Now that we have completed our brief detour into what the Supreme Court could maybe do with the BP oil spill case if it decides to do anything with it, we resume our ongoing series on what law applies when you incorporate software into your products.
We take a break from our series on incorporating software into your products to talk about a case the Supreme Court is considering that may prove significant to manufacturers. This column is not typically the place to go for predictions on what the Supreme Court may do, but I want to bring this case to your attention, and circumstances are forcing me to do it now rather than later.
In the first installment of this series, we discussed the general scope of Article 2 of the Uniform Commercial Code, and, in the broadest terms, whether and when the purchase or sale of software falls within that scope. In this installment, we’ll move toward our goal of understanding when your purchase or sale of software is governed by Article 2 by looking at how the question has been treated by various courts over time.
This column spends a lot of time talking about Article 2 of the Uniform Commercial Code. A lot of time. That’s because it’s a column directed to manufacturers, and Article 2, generally speaking, deals with sales of goods.But that “generally speaking” glosses over quite a bit, and it can cause us to miss important issues.
The North Carolina Supreme Court recently analyzed whether a loan officer owes a borrower a fiduciary duty in a home mortgage transaction. Dallaire v. Bank of Am., ___N.C.___, 747 S.E.2d 535 (2013), decided June 12, 2014, No. 51PA13. Jacques and Fernande Dallaire (“Borrowers”) purchased a home as their primary residence in 1998. Seven years later they filed Chapter 7 bankruptcy due to unrelated business debts.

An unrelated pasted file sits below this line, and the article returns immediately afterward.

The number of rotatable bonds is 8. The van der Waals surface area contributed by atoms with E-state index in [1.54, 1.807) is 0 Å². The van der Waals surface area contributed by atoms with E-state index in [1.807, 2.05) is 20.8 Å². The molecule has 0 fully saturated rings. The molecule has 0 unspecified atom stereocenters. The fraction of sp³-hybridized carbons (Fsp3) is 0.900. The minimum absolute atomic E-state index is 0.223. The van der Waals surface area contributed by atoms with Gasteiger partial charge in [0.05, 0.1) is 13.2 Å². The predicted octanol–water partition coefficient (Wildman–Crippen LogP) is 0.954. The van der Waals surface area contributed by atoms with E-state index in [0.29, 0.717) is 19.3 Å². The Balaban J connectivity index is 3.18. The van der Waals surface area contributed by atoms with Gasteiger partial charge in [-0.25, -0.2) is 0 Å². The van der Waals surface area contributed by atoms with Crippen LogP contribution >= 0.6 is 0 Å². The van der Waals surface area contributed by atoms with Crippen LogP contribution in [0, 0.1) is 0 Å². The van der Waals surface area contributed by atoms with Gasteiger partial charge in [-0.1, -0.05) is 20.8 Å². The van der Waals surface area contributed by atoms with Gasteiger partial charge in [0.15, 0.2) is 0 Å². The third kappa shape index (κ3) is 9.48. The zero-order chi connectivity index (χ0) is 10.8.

Remember when I wrote a glowing column about a Master Development and Supply Agreement Apple and its lawyers drafted? It was one of the most-read posts I’ve written, so I bet a good number of you do. Since the post was so popular, and since there have been some, well, we’ll say “unanticipated consequences” for Apple, I thought it warranted some follow up.
The Third Circuit recently affirmed denial of certification of a class of patients who alleged that the medical testing company, Quest Diagnostics, Inc., routinely overbilled patients. See Grandalski, et a. v. Quest Diagnostics, Inc., et al., No. 13-4329 (September 11, 2014). Quest Diagnostics is the country’s largest provider of medical testing.
There’s an unwritten rule that if you blog about manufacturing, you must blog about the Internet of Things. I blog about manufacturing, so here we are.
This post comes to you based on a story by the always-excellent Matt Levine of BloombergView. Evidently Apple loaned a company called GT Advanced Technologies a bunch of money so GTAT could develop and supply Apple with sapphire screens for a long time. Anyway, there may have been a default under part of that agreement, and GTAT filed for bankruptcy protection because that default was going to ruin everything (at least according to industry speculation).
A thing I like to do is approach people at parties and other gatherings and ask them if they know they can use contracts to shorten some statutes of limitations. Usually I get quizzical looks, but I guess the context just worked better when I mentioned it while speaking at a recent event put on by the Kansas Bar Association. An especially attentive participant asked a good follow-up question that warrants some discussion: can you shorten the limitations period for fraud?